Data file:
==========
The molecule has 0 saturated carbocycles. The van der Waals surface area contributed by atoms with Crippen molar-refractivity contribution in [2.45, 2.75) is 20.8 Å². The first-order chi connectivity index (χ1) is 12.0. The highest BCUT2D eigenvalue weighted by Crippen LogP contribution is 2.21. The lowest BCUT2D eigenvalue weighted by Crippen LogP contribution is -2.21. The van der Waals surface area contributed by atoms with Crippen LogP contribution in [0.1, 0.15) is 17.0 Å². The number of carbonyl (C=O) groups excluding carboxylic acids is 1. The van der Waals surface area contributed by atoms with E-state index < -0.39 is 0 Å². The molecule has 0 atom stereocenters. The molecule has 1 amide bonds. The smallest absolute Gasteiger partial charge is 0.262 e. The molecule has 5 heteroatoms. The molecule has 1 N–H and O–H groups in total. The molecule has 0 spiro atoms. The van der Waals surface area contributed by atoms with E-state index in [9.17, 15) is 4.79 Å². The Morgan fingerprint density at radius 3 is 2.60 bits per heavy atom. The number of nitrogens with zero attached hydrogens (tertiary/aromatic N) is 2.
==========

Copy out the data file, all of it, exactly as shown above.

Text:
The molecule has 0 saturated carbocycles. The van der Waals surface area contributed by atoms with Crippen molar-refractivity contribution in [2.45, 2.75) is 20.8 Å². The first-order chi connectivity index (χ1) is 12.0. The highest BCUT2D eigenvalue weighted by Crippen LogP contribution is 2.21. The lowest BCUT2D eigenvalue weighted by Crippen LogP contribution is -2.21. The van der Waals surface area contributed by atoms with Crippen LogP contribution in [0.1, 0.15) is 17.0 Å². The number of carbonyl (C=O) groups excluding carboxylic acids is 1. The van der Waals surface area contributed by atoms with E-state index < -0.39 is 0 Å². The molecule has 0 atom stereocenters. The molecule has 1 amide bonds. The smallest absolute Gasteiger partial charge is 0.262 e. The molecule has 5 heteroatoms. The molecule has 1 N–H and O–H groups in total. The molecule has 0 spiro atoms. The van der Waals surface area contributed by atoms with E-state index in [9.17, 15) is 4.79 Å². The Morgan fingerprint density at radius 3 is 2.60 bits per heavy atom. The number of nitrogens with zero attached hydrogens (tertiary/aromatic N) is 2.